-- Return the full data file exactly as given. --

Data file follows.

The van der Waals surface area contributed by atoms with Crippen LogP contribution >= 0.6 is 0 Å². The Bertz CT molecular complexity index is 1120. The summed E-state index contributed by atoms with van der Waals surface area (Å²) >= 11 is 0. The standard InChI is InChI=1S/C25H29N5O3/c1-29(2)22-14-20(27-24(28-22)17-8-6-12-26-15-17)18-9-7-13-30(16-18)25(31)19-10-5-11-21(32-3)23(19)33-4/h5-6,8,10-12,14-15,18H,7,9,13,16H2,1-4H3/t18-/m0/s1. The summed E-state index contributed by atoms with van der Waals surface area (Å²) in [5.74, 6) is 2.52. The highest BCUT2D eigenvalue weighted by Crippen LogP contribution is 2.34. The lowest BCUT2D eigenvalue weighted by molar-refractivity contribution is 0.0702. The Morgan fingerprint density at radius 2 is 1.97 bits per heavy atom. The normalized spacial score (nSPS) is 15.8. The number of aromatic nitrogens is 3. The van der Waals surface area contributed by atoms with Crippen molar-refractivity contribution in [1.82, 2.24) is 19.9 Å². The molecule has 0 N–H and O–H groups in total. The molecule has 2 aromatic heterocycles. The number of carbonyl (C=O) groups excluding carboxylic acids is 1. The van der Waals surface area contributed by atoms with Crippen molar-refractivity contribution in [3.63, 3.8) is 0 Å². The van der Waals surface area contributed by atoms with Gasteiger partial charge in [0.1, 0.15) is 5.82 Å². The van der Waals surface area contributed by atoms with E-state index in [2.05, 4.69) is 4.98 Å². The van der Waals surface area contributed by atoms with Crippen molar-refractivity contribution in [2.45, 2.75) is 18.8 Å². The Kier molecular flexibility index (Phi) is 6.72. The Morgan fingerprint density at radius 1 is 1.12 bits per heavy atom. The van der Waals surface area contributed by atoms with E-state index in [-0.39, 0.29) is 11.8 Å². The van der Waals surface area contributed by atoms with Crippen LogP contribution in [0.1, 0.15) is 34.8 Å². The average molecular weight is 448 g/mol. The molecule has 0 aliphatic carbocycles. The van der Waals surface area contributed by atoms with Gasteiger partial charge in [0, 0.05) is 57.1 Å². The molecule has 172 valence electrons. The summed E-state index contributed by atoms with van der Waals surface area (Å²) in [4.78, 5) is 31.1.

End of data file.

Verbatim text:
The van der Waals surface area contributed by atoms with Crippen LogP contribution >= 0.6 is 0 Å². The Bertz CT molecular complexity index is 1120. The summed E-state index contributed by atoms with van der Waals surface area (Å²) >= 11 is 0. The standard InChI is InChI=1S/C25H29N5O3/c1-29(2)22-14-20(27-24(28-22)17-8-6-12-26-15-17)18-9-7-13-30(16-18)25(31)19-10-5-11-21(32-3)23(19)33-4/h5-6,8,10-12,14-15,18H,7,9,13,16H2,1-4H3/t18-/m0/s1. The summed E-state index contributed by atoms with van der Waals surface area (Å²) in [5.74, 6) is 2.52. The highest BCUT2D eigenvalue weighted by Crippen LogP contribution is 2.34. The lowest BCUT2D eigenvalue weighted by molar-refractivity contribution is 0.0702. The Morgan fingerprint density at radius 2 is 1.97 bits per heavy atom. The normalized spacial score (nSPS) is 15.8. The number of aromatic nitrogens is 3. The van der Waals surface area contributed by atoms with Crippen molar-refractivity contribution in [1.82, 2.24) is 19.9 Å². The molecule has 0 N–H and O–H groups in total. The molecule has 2 aromatic heterocycles. The number of carbonyl (C=O) groups excluding carboxylic acids is 1. The van der Waals surface area contributed by atoms with Crippen molar-refractivity contribution in [3.63, 3.8) is 0 Å². The van der Waals surface area contributed by atoms with Gasteiger partial charge in [0.1, 0.15) is 5.82 Å². The van der Waals surface area contributed by atoms with E-state index in [2.05, 4.69) is 4.98 Å². The van der Waals surface area contributed by atoms with Crippen molar-refractivity contribution in [2.45, 2.75) is 18.8 Å². The Kier molecular flexibility index (Phi) is 6.72. The Morgan fingerprint density at radius 1 is 1.12 bits per heavy atom. The van der Waals surface area contributed by atoms with E-state index in [-0.39, 0.29) is 11.8 Å². The van der Waals surface area contributed by atoms with Crippen LogP contribution in [0.1, 0.15) is 34.8 Å². The average molecular weight is 448 g/mol. The molecule has 0 aliphatic carbocycles. The van der Waals surface area contributed by atoms with Gasteiger partial charge in [0, 0.05) is 57.1 Å². The molecule has 172 valence electrons. The summed E-state index contributed by atoms with van der Waals surface area (Å²) in [4.78, 5) is 31.1.